Uncle Adib and Dad’s Excellent Adventure

Whenever I’m in Anaheim on business I can’t help but think of the first time I traveled here; 1966.

The family came to California for a visit in January.  My dad’s parents, my grandparents, moved to San Diego years earlier for health reasons.  My dad’s four sisters also lived there with their husbands and children.

As a treat, the folks decided to take the little ones to Disney Land.  My Uncle Adib was the driver, (dad’s brother-in-law) and he owned a big station wagon that he used to transport his own three kids.

Both my dad and uncle Adib were businessmen.   They were well dressed and looked the part.  They were respected and always seemed to be the ones who had all the answers whenever something went wrong.

Something did go wrong on our trip to Anaheim;

“Bang!”

…a blowout on the rear tire.

I remember Uncle Adib pulling way off the highway onto a dirt breakdown lane; so that the families would be safe.  All of us kids jumped out the rear window, and in spite of this flat tire putting serious doubts on the success of the trip to Disney Land, we kids treated it like an adventure.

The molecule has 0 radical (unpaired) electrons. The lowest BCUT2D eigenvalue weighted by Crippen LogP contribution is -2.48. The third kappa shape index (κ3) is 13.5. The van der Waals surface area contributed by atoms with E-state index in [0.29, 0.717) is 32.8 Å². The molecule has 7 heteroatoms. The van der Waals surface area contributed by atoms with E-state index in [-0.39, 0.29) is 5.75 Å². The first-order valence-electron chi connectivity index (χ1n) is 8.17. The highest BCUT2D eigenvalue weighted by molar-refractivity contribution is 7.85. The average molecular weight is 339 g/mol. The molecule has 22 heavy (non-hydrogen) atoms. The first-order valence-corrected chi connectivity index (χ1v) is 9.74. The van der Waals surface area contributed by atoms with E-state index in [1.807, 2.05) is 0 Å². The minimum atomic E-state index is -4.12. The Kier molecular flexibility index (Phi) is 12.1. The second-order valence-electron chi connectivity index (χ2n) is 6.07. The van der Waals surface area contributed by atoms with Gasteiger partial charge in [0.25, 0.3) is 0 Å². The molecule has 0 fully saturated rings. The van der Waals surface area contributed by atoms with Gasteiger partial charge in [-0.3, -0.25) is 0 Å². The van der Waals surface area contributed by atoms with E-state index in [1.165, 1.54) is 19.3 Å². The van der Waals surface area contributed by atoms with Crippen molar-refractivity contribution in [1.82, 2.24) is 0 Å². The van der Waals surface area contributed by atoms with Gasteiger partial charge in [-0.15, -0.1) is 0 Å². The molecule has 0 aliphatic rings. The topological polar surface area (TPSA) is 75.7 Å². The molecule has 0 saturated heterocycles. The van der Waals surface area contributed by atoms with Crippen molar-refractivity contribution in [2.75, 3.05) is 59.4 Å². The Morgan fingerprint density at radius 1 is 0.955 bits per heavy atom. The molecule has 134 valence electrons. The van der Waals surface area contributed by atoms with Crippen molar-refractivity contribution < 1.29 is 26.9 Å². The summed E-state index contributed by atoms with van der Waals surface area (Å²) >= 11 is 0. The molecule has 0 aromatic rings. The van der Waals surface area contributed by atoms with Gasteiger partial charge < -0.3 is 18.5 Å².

The look on the men’s faces was about the same.  Stern, matter of fact and basically saying; “yep, it’s flat all right, now what do we do?” 

They probably could’ve figured it out on their own, but I’m not sure either one wanted to be the first to try.

All of a sudden, like Zorro swinging in on a chandelier, a psychedelic looking van, with a real long-haired hippy in bell bottoms and tie-died shirt pulled up behind us in the breakdown area. 

Dad and Uncle Adib looked more than a bit concerned. 

The man came bounding right up to the dads and said–“hey man, you want help?”

“Yes!” they both exclaimed. 

Within minutes the hairy man most conservatives of that time thought was the symbol of all that was wrong with America, was rescuing all that was wrong with our day. 

I’m not sure how much they paid him, but I remember seeing at least one $20.  Big money at that time.  Maybe the fastest buck he made in a while; unless of course he was the real Shaggy from Scooby Doo collecting royalties.

Jesus was the unconventional hero too.  He didn’t look the part, but He delivered like no one else could. 

He was sensitive to the blessings promised to us by God the Father, and made the ultimate sacrifice of an atoning death on the cross, to be sure we could reach our promised destination.

Lord, help us to stay open-minded to your messages.

They may be wearing the wrong clothes.

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